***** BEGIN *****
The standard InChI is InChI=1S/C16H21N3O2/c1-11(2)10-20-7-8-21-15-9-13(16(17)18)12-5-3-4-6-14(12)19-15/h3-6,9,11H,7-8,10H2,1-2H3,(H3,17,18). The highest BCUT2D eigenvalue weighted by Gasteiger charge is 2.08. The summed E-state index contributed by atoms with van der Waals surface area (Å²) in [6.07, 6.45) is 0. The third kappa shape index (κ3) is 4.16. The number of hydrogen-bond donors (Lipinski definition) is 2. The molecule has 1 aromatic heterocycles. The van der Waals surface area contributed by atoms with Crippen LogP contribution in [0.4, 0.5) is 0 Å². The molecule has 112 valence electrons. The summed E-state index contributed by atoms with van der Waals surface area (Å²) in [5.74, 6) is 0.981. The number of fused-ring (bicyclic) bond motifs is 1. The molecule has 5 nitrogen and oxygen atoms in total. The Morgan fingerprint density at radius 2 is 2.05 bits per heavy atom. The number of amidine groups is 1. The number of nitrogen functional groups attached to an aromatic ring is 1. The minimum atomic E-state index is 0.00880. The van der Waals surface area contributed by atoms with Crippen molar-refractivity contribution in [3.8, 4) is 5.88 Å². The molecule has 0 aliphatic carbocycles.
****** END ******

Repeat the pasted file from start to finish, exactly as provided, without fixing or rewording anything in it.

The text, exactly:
The standard InChI is InChI=1S/C16H21N3O2/c1-11(2)10-20-7-8-21-15-9-13(16(17)18)12-5-3-4-6-14(12)19-15/h3-6,9,11H,7-8,10H2,1-2H3,(H3,17,18). The highest BCUT2D eigenvalue weighted by Gasteiger charge is 2.08. The summed E-state index contributed by atoms with van der Waals surface area (Å²) in [6.07, 6.45) is 0. The third kappa shape index (κ3) is 4.16. The number of hydrogen-bond donors (Lipinski definition) is 2. The molecule has 1 aromatic heterocycles. The van der Waals surface area contributed by atoms with Crippen LogP contribution in [0.4, 0.5) is 0 Å². The molecule has 112 valence electrons. The summed E-state index contributed by atoms with van der Waals surface area (Å²) in [5.74, 6) is 0.981. The number of fused-ring (bicyclic) bond motifs is 1. The molecule has 5 nitrogen and oxygen atoms in total. The Morgan fingerprint density at radius 2 is 2.05 bits per heavy atom. The number of amidine groups is 1. The number of nitrogen functional groups attached to an aromatic ring is 1. The minimum atomic E-state index is 0.00880. The van der Waals surface area contributed by atoms with Crippen molar-refractivity contribution in [3.8, 4) is 5.88 Å². The molecule has 0 aliphatic carbocycles.